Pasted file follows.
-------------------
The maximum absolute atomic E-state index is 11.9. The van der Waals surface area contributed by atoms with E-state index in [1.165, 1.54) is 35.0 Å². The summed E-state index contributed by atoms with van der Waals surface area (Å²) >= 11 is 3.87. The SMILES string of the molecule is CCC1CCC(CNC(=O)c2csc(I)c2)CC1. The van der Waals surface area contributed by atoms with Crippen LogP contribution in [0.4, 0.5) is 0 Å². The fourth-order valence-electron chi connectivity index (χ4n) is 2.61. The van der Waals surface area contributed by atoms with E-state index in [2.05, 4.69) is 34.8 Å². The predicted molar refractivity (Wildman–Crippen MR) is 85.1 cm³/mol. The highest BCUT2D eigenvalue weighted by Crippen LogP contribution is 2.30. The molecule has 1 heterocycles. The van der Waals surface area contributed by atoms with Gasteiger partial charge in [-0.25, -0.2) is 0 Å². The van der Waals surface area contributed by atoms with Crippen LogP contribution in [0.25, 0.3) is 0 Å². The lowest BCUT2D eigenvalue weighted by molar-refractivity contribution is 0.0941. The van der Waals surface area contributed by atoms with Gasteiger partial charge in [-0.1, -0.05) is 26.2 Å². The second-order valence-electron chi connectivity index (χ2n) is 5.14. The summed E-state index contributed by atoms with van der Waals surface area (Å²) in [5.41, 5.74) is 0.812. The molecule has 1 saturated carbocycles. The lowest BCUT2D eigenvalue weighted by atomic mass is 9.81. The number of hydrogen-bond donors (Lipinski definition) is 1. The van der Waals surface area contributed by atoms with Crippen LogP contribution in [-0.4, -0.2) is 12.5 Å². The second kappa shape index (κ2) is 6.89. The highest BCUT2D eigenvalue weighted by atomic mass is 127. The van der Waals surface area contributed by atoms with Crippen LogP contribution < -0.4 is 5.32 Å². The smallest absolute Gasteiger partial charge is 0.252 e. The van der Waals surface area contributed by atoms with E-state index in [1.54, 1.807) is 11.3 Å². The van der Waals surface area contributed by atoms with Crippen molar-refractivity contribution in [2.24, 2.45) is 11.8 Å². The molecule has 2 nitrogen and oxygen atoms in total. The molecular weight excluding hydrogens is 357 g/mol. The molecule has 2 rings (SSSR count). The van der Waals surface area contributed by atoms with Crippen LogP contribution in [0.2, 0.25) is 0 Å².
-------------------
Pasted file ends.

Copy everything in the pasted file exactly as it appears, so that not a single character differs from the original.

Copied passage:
The maximum absolute atomic E-state index is 11.9. The van der Waals surface area contributed by atoms with E-state index in [1.165, 1.54) is 35.0 Å². The summed E-state index contributed by atoms with van der Waals surface area (Å²) >= 11 is 3.87. The SMILES string of the molecule is CCC1CCC(CNC(=O)c2csc(I)c2)CC1. The van der Waals surface area contributed by atoms with Crippen LogP contribution in [0.4, 0.5) is 0 Å². The fourth-order valence-electron chi connectivity index (χ4n) is 2.61. The van der Waals surface area contributed by atoms with E-state index in [2.05, 4.69) is 34.8 Å². The predicted molar refractivity (Wildman–Crippen MR) is 85.1 cm³/mol. The highest BCUT2D eigenvalue weighted by Crippen LogP contribution is 2.30. The molecule has 1 heterocycles. The van der Waals surface area contributed by atoms with Gasteiger partial charge in [-0.25, -0.2) is 0 Å². The van der Waals surface area contributed by atoms with Crippen LogP contribution in [0.25, 0.3) is 0 Å². The lowest BCUT2D eigenvalue weighted by molar-refractivity contribution is 0.0941. The van der Waals surface area contributed by atoms with Gasteiger partial charge in [-0.1, -0.05) is 26.2 Å². The second-order valence-electron chi connectivity index (χ2n) is 5.14. The summed E-state index contributed by atoms with van der Waals surface area (Å²) in [5.41, 5.74) is 0.812. The molecule has 1 saturated carbocycles. The lowest BCUT2D eigenvalue weighted by atomic mass is 9.81. The number of hydrogen-bond donors (Lipinski definition) is 1. The van der Waals surface area contributed by atoms with Crippen LogP contribution in [-0.4, -0.2) is 12.5 Å². The second kappa shape index (κ2) is 6.89. The highest BCUT2D eigenvalue weighted by atomic mass is 127. The van der Waals surface area contributed by atoms with Crippen LogP contribution < -0.4 is 5.32 Å². The smallest absolute Gasteiger partial charge is 0.252 e. The van der Waals surface area contributed by atoms with E-state index in [1.54, 1.807) is 11.3 Å². The van der Waals surface area contributed by atoms with Crippen molar-refractivity contribution in [2.24, 2.45) is 11.8 Å². The molecule has 2 nitrogen and oxygen atoms in total. The molecular weight excluding hydrogens is 357 g/mol. The molecule has 2 rings (SSSR count). The van der Waals surface area contributed by atoms with Crippen LogP contribution in [0.2, 0.25) is 0 Å².